Cynacle One, I've never experienced this type of depression before, to the point where nothing is fun and it is a chore, sometimes torture, to be around friends I haven't seen in a while. I don't want to answer the questions of how I'm doing or how my relationship is because it means I have to force a smile and say ok since I certainly don't want them to know the truth. I don't enjoy doing anything so I come up with all sorts of excuses if I'm asked to join them. It's not the life I want and it took me this long to make a stand. My boyfriend and I had one of the most honest and heartfelt talks we ever had over the weekend and for once, it wasn't from my prodding. He rarely opens up but he shared some very personal things and I see how torn up he is over everything. He is aware, in these kinds of moments, what he has done, what he is doing to me, and the guilt, shame and apologies were sincere. He has encouraged me to be with my friends, find some enjoyment, do for 'me'. It has been my choice to live in a hole and I'm sure that has made him feel even worse about himself seeing how low I have sunken myself.

I don't know where tomorrow or the next day will take me or us but today, I'm going to accept that this is day one of my acknowledgement of the issue and decision to do something for me and go from there.
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Old 02-06-2012, 02:23 PM
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Originally Posted by cynical one View Post
[FONT=Calibri][SIZE=3]We have to get out of the victim mentality of "what they have done to us"…they don't use AT us, it's not personal. And after the first time that they "do" something to us, everything after that is what we've allowed. We have to take personal responsibility for our lives, our happiness, our choices. We put forth all of our energy into them with the expectation of a return on our investment at a later date…and when that doesn't happen we are eaten up with anger and resentments…and that's not their fault.

Thank you for that reminder. You are right. I sort of said that - that I am now accepting the road I have allowed myself to go down and figuring out where to go from here. But in the next breath, I was blaming him for what I'm feeling. I have a long way to go to understand it all but I'm so glad I found this board!
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Old 02-06-2012, 04:11 PM
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Hopeful,

Welcome. How well I know that knife to the heart you have experienced. And yes, it can bring on clinical depression, related to the stress levels skyrocketing and the body's inability to return to normal chemistry. All romantic crises are stressful. But when the dark presence of addiction is involved, the shock is deep, unexpected, and a horror.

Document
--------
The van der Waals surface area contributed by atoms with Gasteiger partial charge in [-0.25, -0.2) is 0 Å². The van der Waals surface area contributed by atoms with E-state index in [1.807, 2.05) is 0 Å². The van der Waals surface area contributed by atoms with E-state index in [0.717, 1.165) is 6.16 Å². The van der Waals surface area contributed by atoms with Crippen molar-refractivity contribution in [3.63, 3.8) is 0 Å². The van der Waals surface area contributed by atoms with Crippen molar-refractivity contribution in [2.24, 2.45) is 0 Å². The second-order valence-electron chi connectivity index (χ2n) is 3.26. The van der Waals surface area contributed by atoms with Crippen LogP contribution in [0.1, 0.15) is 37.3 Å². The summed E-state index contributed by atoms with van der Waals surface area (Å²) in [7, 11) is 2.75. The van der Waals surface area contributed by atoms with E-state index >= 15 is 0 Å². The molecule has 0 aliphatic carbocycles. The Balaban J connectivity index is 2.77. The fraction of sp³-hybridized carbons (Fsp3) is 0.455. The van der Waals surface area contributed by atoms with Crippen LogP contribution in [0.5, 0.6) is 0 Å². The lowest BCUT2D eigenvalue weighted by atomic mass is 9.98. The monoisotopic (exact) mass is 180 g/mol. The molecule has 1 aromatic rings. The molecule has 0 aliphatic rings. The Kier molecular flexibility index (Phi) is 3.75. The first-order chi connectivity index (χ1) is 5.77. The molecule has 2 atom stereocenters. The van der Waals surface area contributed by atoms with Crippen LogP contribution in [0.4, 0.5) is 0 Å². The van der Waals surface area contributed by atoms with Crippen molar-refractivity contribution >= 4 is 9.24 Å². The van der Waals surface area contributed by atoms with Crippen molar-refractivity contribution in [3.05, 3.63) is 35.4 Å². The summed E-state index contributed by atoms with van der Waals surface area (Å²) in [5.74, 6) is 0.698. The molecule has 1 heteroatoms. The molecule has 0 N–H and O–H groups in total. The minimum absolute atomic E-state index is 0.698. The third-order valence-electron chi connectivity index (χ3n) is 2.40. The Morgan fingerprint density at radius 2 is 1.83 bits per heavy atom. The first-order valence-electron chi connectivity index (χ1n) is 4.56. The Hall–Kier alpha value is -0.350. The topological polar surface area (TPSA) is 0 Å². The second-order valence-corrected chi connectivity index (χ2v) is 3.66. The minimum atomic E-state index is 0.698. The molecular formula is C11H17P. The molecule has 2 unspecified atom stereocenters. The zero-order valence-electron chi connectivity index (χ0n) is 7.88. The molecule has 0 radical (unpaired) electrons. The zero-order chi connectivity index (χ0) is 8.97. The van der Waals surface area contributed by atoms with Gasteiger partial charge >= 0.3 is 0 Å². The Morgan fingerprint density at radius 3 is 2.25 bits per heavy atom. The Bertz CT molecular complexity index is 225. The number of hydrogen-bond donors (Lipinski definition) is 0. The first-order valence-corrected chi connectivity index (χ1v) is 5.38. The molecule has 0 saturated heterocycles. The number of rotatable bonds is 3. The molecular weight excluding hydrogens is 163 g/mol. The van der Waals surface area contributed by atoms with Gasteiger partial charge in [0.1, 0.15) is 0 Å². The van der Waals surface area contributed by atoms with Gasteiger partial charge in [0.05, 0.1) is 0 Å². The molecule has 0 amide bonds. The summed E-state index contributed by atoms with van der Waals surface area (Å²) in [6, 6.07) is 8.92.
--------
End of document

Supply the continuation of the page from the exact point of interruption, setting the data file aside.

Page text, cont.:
You have been with him for two years and I believe you have seen both the good man and the selfish criminal addict. And the trauma comes from shock that he is both. Believe me, when normal people break up, they do not have this horror. They will never understand what you are feeling now.

On Amazon there is a book, "When Painkillers Become Dangerous" written by Dr. Drew Pinsky and other contributors. I recommend it not only for the information you will read about pill addicts, but also because there is a chapter on Addiction as a Family Disease and this is the chapter meant for you.

You chose Hope as your name here and I would not for one minute tell you to change that. You love someone who is possessed by a compulsion which robs him of his morals, changes his personality, and controls his every thought. This is drug addiction. It does not mean that he is not lovable, nor that you were or are wrong to love him as deeply as you do.

But there is a third party in your relationship with him. It is dark and ruthless and no matter how much hope is in your heart, if you do not fully respect this force of Addiction, you will be lost. If you stay with your sweetheart without a grim resolve against enabling him, being manipulated by him, being conned by him, you will be lost. Life as you know it will dissolve beneath you as you become more and more a part of the disease.

So I hope you will pick up that book, attend Nar-Anon (or Al-Anon if Nar-Anon is not in your area--for loved ones of drug addicts) and hold tight to a counselor. Your psyche has been shattered and you need to keep yourself wrapped in a safe environment. He will bring chaos through your door right now. I would not open it for a time. Not right now.

God bless. I hope your story has a happy ending. A few do.
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Old 02-06-2012, 04:16 PM
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Hopeful,

Welcome. How well I know that knife to the heart you have experienced. And yes, it can bring on clinical depression, related to the stress levels skyrocketing and the body's inability to return to normal chemistry. All romantic crises are stressful. But when the dark presence of addiction is involved, the shock is deep, unexpected, and a horror.

You have been with him for two years and I believe you have seen both the good man and the selfish criminal addict. And the trauma comes from shock that he is both. Believe me, when normal people break up, they do not have this horror. They will never understand what you are feeling now.

On Amazon there is a book, "When Painkillers Become Dangerous" written by Dr. Drew Pinsky and other contributors. I recommend it not only for the information you will read about pill addicts, but also because there is a chapter on Addiction as a Family Disease and this is the chapter meant for you.

You chose Hope as your name here and I would not for one minute tell you to change that. You love someone who is possessed by a compulsion which robs him of his morals, changes his personality, and controls his every thought. This is drug addiction. It does not mean that he is not lovable, nor that you were or are wrong to love him as deeply as you do.